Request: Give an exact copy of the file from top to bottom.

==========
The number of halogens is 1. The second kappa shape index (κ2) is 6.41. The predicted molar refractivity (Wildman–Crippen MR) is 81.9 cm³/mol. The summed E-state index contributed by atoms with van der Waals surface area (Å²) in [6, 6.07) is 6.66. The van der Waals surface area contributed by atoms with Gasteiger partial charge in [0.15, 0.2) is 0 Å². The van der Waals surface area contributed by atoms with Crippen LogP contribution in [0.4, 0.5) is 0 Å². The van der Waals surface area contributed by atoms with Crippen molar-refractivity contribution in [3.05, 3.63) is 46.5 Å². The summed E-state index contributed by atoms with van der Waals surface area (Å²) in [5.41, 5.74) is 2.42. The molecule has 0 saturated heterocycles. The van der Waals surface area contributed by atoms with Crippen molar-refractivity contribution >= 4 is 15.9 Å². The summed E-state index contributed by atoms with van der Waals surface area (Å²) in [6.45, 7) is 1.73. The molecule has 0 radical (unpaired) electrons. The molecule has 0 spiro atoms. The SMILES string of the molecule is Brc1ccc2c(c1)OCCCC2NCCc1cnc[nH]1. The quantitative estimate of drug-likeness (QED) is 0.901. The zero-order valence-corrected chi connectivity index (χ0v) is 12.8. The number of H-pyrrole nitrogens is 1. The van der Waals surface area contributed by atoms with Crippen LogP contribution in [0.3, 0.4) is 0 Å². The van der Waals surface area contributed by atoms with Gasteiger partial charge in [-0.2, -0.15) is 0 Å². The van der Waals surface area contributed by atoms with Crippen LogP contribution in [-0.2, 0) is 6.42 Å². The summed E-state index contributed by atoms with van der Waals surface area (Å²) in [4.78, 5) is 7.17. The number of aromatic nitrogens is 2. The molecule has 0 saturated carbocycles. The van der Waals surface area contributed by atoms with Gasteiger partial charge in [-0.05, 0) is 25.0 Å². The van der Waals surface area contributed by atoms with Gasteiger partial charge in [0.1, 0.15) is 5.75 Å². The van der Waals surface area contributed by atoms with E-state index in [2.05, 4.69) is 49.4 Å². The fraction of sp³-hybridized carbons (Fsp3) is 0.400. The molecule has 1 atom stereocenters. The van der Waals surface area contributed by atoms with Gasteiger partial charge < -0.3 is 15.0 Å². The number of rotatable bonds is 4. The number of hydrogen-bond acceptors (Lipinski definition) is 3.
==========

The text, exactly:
The number of halogens is 1. The second kappa shape index (κ2) is 6.41. The predicted molar refractivity (Wildman–Crippen MR) is 81.9 cm³/mol. The summed E-state index contributed by atoms with van der Waals surface area (Å²) in [6, 6.07) is 6.66. The van der Waals surface area contributed by atoms with Gasteiger partial charge in [0.15, 0.2) is 0 Å². The van der Waals surface area contributed by atoms with Crippen LogP contribution in [0.4, 0.5) is 0 Å². The van der Waals surface area contributed by atoms with Crippen molar-refractivity contribution in [3.05, 3.63) is 46.5 Å². The summed E-state index contributed by atoms with van der Waals surface area (Å²) in [5.41, 5.74) is 2.42. The molecule has 0 saturated heterocycles. The van der Waals surface area contributed by atoms with Crippen molar-refractivity contribution >= 4 is 15.9 Å². The summed E-state index contributed by atoms with van der Waals surface area (Å²) in [6.45, 7) is 1.73. The molecule has 0 radical (unpaired) electrons. The molecule has 0 spiro atoms. The SMILES string of the molecule is Brc1ccc2c(c1)OCCCC2NCCc1cnc[nH]1. The quantitative estimate of drug-likeness (QED) is 0.901. The zero-order valence-corrected chi connectivity index (χ0v) is 12.8. The number of H-pyrrole nitrogens is 1. The van der Waals surface area contributed by atoms with Crippen LogP contribution in [0.3, 0.4) is 0 Å². The van der Waals surface area contributed by atoms with Gasteiger partial charge in [-0.2, -0.15) is 0 Å². The van der Waals surface area contributed by atoms with Crippen LogP contribution in [-0.2, 0) is 6.42 Å². The summed E-state index contributed by atoms with van der Waals surface area (Å²) in [4.78, 5) is 7.17. The number of aromatic nitrogens is 2. The molecule has 0 saturated carbocycles. The van der Waals surface area contributed by atoms with Gasteiger partial charge in [-0.05, 0) is 25.0 Å². The van der Waals surface area contributed by atoms with Gasteiger partial charge in [0.1, 0.15) is 5.75 Å². The van der Waals surface area contributed by atoms with E-state index in [2.05, 4.69) is 49.4 Å². The fraction of sp³-hybridized carbons (Fsp3) is 0.400. The molecule has 1 atom stereocenters. The van der Waals surface area contributed by atoms with Gasteiger partial charge < -0.3 is 15.0 Å². The number of rotatable bonds is 4. The number of hydrogen-bond acceptors (Lipinski definition) is 3.